The New Retirement Story in Paris (3) By Peter de Kuster The Artificial Finish Line. The Gates of Hell Rodin Musee Doing work we despise or being in circumstances we deplore depletes our spirit. The reason so many find themselves in such life stories is because they have been sold on a myth about retirement that is flawed to the core: The myth that we should do what we do not enjoy to accumulate the money we need to someday do what we want. This hope of doing what we want is why the myth of retirement is alluring to so many. It also looks like the Hells of Gate of Dante. Being trapped in a job and life you don’t love with retirement someday as the only salvation. Many individuals are not in the career race they want to be. They are getting to the age of 65 with a mountain of money as the only way to get in the race. The problem is compounded when we realize that we have been convinced to run toward an artificial finish line in a race that was never meant to end. This artificial finish line is age 65, or whatever age you believe you should retire.
The race is the employment of our skills and ideas as long as we still enjoy using them. If we truly love what we do, although we may slow down our pace or change the event we run in, we never quite truly quit the race. We embrace our work and life with passion. It doesn’t feel as work that way. And why have so many people given their life to work they don’t enjoy? The reason is simply because they need the money. Why do they need the money? So that they can have enough to retire and do what they want. Great! We sacrifice 40 prime productive years so that we can have free reign for the autumn and/or winter years. Although you may not have heard much about it, those who do get to the magic retirement age and drop out of the race are not altogether happy with their decision. They do it, however, because they felt as though they had. Disillusionment rates are sky – high for retirees. According to one survey 41% say retirement was the most difficult adjustment of their life and most still struggle with the monotony, boredom, lack of purpose, and lack of intellectual stimulation that traditional retirement offers.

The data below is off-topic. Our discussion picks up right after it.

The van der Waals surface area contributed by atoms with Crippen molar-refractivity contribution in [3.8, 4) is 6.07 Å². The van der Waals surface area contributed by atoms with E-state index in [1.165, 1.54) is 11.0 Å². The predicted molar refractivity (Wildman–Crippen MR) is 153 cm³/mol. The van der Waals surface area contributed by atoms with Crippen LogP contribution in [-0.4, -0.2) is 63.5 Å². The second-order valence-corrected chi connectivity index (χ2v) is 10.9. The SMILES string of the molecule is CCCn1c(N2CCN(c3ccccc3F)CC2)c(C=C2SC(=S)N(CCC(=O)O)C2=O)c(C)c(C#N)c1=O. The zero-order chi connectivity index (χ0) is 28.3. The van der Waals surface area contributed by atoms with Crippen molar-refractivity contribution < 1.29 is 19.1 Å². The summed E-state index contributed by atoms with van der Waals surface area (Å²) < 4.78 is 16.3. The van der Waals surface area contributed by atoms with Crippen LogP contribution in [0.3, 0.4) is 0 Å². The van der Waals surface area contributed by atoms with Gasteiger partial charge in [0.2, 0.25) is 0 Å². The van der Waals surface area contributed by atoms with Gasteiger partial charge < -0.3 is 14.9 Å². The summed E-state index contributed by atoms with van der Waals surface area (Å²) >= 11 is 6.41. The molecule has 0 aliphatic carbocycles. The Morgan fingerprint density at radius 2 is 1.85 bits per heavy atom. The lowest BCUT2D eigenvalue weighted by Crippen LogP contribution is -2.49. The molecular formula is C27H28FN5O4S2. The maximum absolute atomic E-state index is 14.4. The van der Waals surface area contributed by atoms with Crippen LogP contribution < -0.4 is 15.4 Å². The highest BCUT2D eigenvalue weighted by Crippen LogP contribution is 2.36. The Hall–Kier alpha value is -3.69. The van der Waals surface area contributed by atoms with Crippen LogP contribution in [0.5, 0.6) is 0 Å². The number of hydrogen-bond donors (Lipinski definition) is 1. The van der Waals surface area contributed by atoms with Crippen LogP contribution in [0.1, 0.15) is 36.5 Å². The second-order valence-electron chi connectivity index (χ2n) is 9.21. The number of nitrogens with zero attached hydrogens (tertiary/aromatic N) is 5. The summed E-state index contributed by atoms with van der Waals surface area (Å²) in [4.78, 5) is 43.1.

Rodin’s Passion Never Retired There is a good reason these retirees are not happy – RETIREMENT IS AN UNNATURAL IDEA.. The concept runs contrary to the preservation of the human spirit. Most people don’t really want retirement as we know it. What they want is freedom to pursue their own goals and interests. They want to call their own shots. They want to do what they want, when they want, and where they want. They want change from the rut that their life of employment has become. We have been told that the right amount of money alone can buy that emancipation. And that’s why we are so vulnerable to the messages that tell us we need Euro 2 million to set ourselves free. But this simply is not true. This travel guide in Paris is full of examples of people who are living the life they want -‐ today - and not all have a million euro’s in retirement plans. Because of twisted myths about retirement, we have put the money cart ahead of the “life” horse. We say we are saving money so that we can someday have a life. But in the process we are delaying having a life so that we can scrounge up enough money. Too many people wait too long.
With some financial creativity and a new story regarding retirement, you can both find and fund the life you really want – if not now, it’s entirely possible within the next five years. Achieving emancipation from your present job and the transition to your dream job will involve thinking like the Penseur, negotiating your lifestyle, life story and financial habits, and finding a way to put first things first. Thinking up a New Story about Retirement First, decide the path you must take to do the work you love, and, second, put together a plan to pay for that privilege.
We must adopt a more resourceful Rodin approach if we hope to make the transition into a life of doing what we love. The Rodin Musee. A great place to start your New Retirement Story in Paris